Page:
FELTHAM Young Offenders’ Institution had a challenging time during the August riots, thanks to an influx of new inmates.
During and immediately after the riots, the institution received in a week the number of new arrivals it would normally expect in a month – 60 young people.
According to a report released this week, HMYOI Feltham had to move significant numbers of existing inmates to other establishments to make way for young people arrested during the riots.
The report, by the Chief Inspector of Prisons Nick Hardwick, found that the main challenges were the lack of information about new arrivals, which made it difficult to carry out initial assessments to keep them safe, and the huge increase of movement across the institution.
This resulted in a lack of continuity, which impacted on new receptions and the settled population, and the introduction of some young people to gangs and violence in prison.
Mr Hardwick said: “Feltham coped well with the disruption caused by quickly admitting a significant number of young people following the disturbances in English cities in August 2011.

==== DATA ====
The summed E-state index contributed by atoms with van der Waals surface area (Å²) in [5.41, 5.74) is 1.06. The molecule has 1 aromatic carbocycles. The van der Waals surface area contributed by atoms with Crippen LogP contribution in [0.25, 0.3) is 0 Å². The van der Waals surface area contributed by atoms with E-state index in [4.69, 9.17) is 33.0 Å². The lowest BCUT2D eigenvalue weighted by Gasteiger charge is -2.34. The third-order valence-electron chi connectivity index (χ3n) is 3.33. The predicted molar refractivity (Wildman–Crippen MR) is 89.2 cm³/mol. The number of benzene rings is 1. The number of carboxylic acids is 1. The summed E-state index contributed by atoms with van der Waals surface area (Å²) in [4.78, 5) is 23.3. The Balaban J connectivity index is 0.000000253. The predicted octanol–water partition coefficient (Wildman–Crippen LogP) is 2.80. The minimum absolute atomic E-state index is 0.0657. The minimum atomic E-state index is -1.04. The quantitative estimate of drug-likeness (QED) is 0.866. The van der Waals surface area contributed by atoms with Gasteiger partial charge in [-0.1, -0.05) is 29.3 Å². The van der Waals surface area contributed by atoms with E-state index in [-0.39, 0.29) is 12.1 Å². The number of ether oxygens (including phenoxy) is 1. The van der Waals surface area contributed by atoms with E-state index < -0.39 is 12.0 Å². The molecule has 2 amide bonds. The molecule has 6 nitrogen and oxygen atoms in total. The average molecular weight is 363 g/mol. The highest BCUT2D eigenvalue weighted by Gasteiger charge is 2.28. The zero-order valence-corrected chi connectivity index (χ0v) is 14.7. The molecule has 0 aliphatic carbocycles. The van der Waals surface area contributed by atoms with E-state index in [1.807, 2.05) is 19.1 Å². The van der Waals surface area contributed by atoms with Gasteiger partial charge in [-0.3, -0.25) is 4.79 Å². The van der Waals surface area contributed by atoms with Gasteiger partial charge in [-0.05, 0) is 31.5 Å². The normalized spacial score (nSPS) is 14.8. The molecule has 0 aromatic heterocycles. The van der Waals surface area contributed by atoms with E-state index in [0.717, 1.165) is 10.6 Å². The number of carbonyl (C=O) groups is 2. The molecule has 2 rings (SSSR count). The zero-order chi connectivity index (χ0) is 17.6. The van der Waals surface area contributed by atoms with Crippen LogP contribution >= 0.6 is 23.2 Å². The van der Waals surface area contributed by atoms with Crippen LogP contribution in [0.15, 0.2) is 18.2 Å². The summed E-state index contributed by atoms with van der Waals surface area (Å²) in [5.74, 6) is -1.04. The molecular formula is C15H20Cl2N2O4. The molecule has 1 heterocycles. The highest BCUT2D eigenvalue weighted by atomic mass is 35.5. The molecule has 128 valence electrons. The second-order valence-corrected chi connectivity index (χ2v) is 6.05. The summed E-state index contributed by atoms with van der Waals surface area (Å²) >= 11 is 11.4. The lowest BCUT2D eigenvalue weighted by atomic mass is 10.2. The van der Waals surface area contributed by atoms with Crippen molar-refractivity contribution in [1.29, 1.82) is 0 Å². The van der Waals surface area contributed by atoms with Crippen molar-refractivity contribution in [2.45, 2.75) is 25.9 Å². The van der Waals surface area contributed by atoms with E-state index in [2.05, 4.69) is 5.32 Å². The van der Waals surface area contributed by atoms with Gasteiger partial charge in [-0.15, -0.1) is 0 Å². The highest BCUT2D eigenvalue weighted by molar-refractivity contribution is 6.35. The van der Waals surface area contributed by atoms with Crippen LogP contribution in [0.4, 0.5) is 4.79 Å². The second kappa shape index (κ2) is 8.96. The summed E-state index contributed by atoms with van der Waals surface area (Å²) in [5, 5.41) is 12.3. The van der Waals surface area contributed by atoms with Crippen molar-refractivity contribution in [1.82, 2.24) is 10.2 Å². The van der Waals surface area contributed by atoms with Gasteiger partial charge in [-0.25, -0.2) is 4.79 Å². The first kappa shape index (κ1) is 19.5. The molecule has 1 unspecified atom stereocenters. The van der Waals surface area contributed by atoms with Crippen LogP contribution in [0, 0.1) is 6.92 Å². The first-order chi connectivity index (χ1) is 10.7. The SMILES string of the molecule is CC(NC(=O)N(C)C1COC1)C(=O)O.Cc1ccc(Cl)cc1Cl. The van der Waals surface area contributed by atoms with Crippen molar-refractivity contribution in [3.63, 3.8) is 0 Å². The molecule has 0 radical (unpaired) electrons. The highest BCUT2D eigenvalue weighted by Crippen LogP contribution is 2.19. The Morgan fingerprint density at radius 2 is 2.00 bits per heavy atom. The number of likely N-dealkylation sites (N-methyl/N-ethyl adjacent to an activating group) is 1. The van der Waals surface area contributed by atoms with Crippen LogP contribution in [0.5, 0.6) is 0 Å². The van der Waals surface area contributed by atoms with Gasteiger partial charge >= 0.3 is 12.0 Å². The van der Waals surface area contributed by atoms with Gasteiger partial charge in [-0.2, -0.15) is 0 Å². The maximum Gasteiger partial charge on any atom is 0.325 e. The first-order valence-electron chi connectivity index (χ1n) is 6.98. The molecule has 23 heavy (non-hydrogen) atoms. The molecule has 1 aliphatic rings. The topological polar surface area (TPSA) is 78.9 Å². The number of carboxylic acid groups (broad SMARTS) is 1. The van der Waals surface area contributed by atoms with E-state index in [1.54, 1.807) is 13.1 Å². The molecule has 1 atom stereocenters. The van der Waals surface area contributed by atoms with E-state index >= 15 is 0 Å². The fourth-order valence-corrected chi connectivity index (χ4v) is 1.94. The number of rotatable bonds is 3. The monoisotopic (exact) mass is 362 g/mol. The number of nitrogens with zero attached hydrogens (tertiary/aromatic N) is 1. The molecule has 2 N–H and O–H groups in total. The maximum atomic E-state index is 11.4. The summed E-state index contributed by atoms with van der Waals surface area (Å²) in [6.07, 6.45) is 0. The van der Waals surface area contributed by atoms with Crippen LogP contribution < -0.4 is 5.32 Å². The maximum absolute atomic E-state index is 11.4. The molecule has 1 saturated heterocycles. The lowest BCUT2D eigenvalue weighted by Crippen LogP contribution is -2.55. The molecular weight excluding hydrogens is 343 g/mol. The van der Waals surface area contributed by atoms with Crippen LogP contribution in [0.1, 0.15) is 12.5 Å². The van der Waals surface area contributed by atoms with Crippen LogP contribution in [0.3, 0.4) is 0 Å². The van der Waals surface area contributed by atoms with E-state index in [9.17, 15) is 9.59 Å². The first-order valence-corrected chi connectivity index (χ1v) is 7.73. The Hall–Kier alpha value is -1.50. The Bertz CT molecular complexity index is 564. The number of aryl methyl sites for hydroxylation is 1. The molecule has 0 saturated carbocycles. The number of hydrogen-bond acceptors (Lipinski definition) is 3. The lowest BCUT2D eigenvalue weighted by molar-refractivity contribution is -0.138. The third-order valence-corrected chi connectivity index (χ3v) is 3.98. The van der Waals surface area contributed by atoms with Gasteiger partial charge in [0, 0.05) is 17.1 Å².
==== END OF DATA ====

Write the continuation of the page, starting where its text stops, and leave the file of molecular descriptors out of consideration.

“However, it is important that Feltham and other YOIs work effectively with young people held in custody for the first time to ensure they do not become caught in a gang and criminal culture.”
The report was based on a five-day unannounced inspection carried out in July 2011, with inspectors returning to the prison on September 12 to assess the impact of the increased admissions.
The report also found the institution was continuing to operate fairly well, although progress had halted and even regressed in some areas.
Its last inspection in 2010 covered the whole of the institution, including the section holding young adults aged 18-21, and commended slow but consistent progress.
The latest inspection focused solely on the section holding children and young people aged 15-18 and found some effective work, but also deterioration in provision for young people.
Mr Hardwick said: “This establishment continues to operate reasonably well, working with often volatile young people in a challenging environment.
“This does not, however, negate the fact that the progress and improvement we have previously described has stopped, and in significant areas regressed.
“There is a clear need to refocus the prison’s work on equality with a diverse population, basic standards of cleanliness require improvement, and there is a need to re-energise elements of the resettlement strategy.
“Most importantly, there must be access to good quality activity and education which will engage young people and equip them for the future.”